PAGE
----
Washington’s new Remote Seller Relief Program: Will it start a new trend?
- Sep 11, 2019 | Gail Cole
Washington was one of the first states to require remote vendors and marketplace facilitators to collect and remit sales tax. Now, the pioneering state has created a Remote Seller Relief Program for businesses that should be registered in Washington but aren’t. Will other states follow its lead?
The Evergreen State started enforcing economic nexus on October 1, 2018, mere months after the Supreme Court of the United States authorized states to do so as a result of its decision in South Dakota v. Wayfair, Inc. (June 21, 2018). Initially, Washington mimicked South Dakota’s small-seller exception: Remote vendors had to register once they had more than $100,000 in cumulative gross receipts from retail sales in Washington, or at least 200 separate transactions in the state.
To simplify remote seller sales tax compliance, the state later eliminated the transaction threshold. Thus, as of March 14, 2019, a remote retailer establishes economic nexus when it has more than $100,000 in cumulative gross receipts from retail sales in Washington in the current or previous calendar year, period. The threshold will change again on January 1, 2020.
But back to tax relief.
Under the Remote Seller Relief Program, remote businesses that have nexus with Washington but haven’t registered to collect and remit sales tax may be eligible for significant tax relief.
Businesses that haven’t been contacted by the Washington Department of Revenue are invited to “look into” the department’s Voluntary Disclosure Program. For businesses accepted into the program, the state will limit the look-back period and fully or partially waive penalties — though there’s an unlimited look-back period for taxes collected but not submitted. Interest will be imposed at the statutory rate.
Businesses that have been contacted by the department for some reason “may still qualify for a reduction of penalties” under the Remote Seller Relief Program. Affiliates and subsidiaries in need of tax relief must submit a separate application for tax relief.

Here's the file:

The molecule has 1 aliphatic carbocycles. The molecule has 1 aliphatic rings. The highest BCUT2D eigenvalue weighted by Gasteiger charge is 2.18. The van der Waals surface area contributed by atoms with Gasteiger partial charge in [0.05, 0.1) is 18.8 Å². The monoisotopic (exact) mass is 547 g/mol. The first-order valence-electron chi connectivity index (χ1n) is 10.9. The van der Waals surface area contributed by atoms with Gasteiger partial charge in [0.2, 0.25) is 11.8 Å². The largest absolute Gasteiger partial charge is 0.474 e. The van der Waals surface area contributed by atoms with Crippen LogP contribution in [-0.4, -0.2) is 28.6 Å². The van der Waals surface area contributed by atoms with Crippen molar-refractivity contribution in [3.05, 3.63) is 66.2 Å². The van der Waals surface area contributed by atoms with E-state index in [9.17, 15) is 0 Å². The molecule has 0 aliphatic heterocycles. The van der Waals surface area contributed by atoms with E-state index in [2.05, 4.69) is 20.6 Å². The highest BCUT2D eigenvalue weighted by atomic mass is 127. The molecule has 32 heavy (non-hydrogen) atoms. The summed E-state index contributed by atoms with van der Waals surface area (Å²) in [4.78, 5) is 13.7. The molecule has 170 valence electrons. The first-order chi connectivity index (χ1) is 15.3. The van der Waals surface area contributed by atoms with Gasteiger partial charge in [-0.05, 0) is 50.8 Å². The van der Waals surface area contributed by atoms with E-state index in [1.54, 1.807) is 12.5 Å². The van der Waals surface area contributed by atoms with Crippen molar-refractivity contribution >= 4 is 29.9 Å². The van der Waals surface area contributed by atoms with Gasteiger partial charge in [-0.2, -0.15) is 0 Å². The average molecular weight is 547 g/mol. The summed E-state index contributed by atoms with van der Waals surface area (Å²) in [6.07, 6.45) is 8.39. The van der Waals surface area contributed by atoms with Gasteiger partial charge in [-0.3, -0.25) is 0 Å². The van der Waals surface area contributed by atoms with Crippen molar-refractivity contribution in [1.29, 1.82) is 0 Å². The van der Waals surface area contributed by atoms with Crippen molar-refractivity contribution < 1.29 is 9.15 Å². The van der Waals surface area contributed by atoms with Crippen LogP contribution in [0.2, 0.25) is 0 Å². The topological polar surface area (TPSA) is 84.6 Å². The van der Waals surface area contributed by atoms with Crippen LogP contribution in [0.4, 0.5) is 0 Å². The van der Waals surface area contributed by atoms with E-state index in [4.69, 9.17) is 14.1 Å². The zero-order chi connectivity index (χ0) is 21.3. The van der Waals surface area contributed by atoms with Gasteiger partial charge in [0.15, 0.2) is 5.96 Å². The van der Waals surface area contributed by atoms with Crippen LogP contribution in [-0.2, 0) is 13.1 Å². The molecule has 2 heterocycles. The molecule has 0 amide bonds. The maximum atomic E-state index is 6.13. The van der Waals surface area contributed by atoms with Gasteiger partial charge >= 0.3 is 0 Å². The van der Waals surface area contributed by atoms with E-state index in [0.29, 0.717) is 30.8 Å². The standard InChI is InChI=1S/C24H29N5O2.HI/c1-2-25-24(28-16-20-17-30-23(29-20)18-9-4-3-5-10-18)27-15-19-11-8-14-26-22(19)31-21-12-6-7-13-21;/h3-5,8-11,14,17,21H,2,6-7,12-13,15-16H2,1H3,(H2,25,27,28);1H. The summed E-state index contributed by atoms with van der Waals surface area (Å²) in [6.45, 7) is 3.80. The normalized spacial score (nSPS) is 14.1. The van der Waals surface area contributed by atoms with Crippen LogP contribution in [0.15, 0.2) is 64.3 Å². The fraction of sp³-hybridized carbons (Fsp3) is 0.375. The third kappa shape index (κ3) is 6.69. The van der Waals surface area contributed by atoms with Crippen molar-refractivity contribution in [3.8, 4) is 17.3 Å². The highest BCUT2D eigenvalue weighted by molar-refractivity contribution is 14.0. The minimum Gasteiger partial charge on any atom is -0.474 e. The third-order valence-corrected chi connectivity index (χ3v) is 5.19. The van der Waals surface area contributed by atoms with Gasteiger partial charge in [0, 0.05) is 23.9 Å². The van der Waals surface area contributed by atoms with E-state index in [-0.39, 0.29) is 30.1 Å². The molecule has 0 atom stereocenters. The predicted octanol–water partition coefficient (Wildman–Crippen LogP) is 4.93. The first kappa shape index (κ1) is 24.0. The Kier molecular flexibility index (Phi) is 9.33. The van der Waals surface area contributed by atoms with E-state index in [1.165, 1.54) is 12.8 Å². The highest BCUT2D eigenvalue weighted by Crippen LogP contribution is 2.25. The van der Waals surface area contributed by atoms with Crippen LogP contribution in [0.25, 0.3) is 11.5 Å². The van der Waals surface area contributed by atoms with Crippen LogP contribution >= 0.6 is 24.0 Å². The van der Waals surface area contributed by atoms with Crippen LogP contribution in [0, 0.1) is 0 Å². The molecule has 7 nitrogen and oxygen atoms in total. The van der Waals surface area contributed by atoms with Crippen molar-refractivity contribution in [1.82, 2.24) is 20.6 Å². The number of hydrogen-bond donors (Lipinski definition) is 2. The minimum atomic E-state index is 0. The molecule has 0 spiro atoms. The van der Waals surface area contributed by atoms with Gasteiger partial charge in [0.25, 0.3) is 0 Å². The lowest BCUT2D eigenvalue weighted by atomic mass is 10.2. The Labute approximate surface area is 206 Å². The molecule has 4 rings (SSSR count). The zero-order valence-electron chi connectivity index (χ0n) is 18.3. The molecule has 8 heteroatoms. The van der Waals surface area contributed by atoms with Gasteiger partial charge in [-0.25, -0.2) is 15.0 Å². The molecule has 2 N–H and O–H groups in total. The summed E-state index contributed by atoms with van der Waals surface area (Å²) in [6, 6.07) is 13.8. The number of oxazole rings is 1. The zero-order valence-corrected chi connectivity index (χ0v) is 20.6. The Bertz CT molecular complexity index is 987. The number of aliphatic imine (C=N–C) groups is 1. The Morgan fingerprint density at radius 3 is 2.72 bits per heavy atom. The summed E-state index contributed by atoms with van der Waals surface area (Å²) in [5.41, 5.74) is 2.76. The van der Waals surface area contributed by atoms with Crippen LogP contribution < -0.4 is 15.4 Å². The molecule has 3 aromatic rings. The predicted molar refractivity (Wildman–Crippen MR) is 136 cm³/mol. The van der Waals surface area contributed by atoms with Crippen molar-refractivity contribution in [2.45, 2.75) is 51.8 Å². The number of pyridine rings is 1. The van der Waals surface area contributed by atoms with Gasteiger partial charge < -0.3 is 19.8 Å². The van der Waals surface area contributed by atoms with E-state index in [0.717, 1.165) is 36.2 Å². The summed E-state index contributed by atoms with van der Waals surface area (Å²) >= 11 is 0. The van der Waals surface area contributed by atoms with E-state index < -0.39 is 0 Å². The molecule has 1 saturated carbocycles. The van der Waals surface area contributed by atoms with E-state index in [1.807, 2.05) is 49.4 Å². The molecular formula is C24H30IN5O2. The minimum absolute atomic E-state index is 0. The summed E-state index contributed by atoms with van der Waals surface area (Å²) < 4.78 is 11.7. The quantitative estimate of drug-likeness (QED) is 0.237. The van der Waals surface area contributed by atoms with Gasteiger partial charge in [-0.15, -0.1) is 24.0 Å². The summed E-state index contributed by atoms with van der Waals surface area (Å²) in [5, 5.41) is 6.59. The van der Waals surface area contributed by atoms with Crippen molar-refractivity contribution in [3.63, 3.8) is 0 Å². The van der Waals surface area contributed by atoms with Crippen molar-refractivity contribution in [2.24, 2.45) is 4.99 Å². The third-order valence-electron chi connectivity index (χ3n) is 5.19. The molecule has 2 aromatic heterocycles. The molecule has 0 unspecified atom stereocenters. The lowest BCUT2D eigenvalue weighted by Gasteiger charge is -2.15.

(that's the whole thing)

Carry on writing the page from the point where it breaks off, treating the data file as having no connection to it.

The main benefit of the program is that up to 39 percent of potential penalties can be waived. These include:
- 5 percent penalty for underpaid tax
- 5 percent penalty for not being registered
- 29 percent penalty for late payment of a return
Do other states have similar programs?
Businesses that have been making sales in California but haven’t registered to collect California sales or use tax have a limited time to obtain tax relief.
The California Department of Tax and Fee Administration (CDTFA) is providing tax relief for qualifying retailers, defined as businesses that:
- Are or were engaged in business in California solely because a marketplace facilitator stored their inventory in the state;
- Didn’t register with the CDTFA prior to December 1, 2018 (when California began taxing remote sales);
- Didn’t file sales or use tax returns or make payments prior to being contacted by the CDTFA; and
- Voluntarily register with the CDTFA, and file completed tax returns for all necessary tax reporting periods by September 25, 2019, and pay the tax in full or apply for a payment plan.
Note that marketplace sellers seeking tax relief in California must register, file returns, and pay the tax they owe by September 25, 2019.
For a qualifying retailer, the CDTFA won’t assess tax on sales made prior to April 1, 2016, or penalties on sales made from April 1, 2016, to March 31, 2019. For more details, see the CDTFA notice, Relief May Be Available to Marketplace Sellers Using Fulfillment Centers in California.
Illinois is also providing temporary tax relief for certain businesses through its upcoming tax amnesty program, which will run October 1, 2019, through November 15, 2019. For successful participants, the Department of Revenue will waive applicable penalties and interest charges for the amnesty period of June 30, 2011, to July 1, 2018.
If we learn of other states offering programs similar to the ones in California, Illinois, or Washington, we’ll report on it in the Avalara blog. In the meantime, learn more about states that tax remote sales at our Sales tax laws by state resource page.